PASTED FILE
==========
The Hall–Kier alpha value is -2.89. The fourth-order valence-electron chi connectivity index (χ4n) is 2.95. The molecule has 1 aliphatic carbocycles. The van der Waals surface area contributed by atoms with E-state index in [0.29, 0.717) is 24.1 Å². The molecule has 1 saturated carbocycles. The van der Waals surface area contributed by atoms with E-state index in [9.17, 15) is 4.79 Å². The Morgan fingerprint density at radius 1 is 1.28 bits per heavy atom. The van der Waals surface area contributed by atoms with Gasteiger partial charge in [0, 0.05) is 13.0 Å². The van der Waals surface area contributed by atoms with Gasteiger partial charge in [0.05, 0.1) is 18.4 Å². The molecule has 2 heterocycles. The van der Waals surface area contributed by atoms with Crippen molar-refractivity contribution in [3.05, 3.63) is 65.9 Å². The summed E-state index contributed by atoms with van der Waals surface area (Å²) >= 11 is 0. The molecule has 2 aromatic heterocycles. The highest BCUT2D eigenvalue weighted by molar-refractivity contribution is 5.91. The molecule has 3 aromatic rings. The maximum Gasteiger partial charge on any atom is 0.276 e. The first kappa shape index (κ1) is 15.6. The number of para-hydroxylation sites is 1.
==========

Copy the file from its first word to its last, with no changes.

The Hall–Kier alpha value is -2.89. The fourth-order valence-electron chi connectivity index (χ4n) is 2.95. The molecule has 1 aliphatic carbocycles. The van der Waals surface area contributed by atoms with E-state index in [0.29, 0.717) is 24.1 Å². The molecule has 1 saturated carbocycles. The van der Waals surface area contributed by atoms with E-state index in [9.17, 15) is 4.79 Å². The Morgan fingerprint density at radius 1 is 1.28 bits per heavy atom. The van der Waals surface area contributed by atoms with Gasteiger partial charge in [0, 0.05) is 13.0 Å². The van der Waals surface area contributed by atoms with Gasteiger partial charge in [0.05, 0.1) is 18.4 Å². The molecule has 2 heterocycles. The van der Waals surface area contributed by atoms with Crippen molar-refractivity contribution in [3.05, 3.63) is 65.9 Å². The summed E-state index contributed by atoms with van der Waals surface area (Å²) >= 11 is 0. The molecule has 2 aromatic heterocycles. The highest BCUT2D eigenvalue weighted by molar-refractivity contribution is 5.91. The molecule has 3 aromatic rings. The maximum Gasteiger partial charge on any atom is 0.276 e. The first kappa shape index (κ1) is 15.6. The number of para-hydroxylation sites is 1.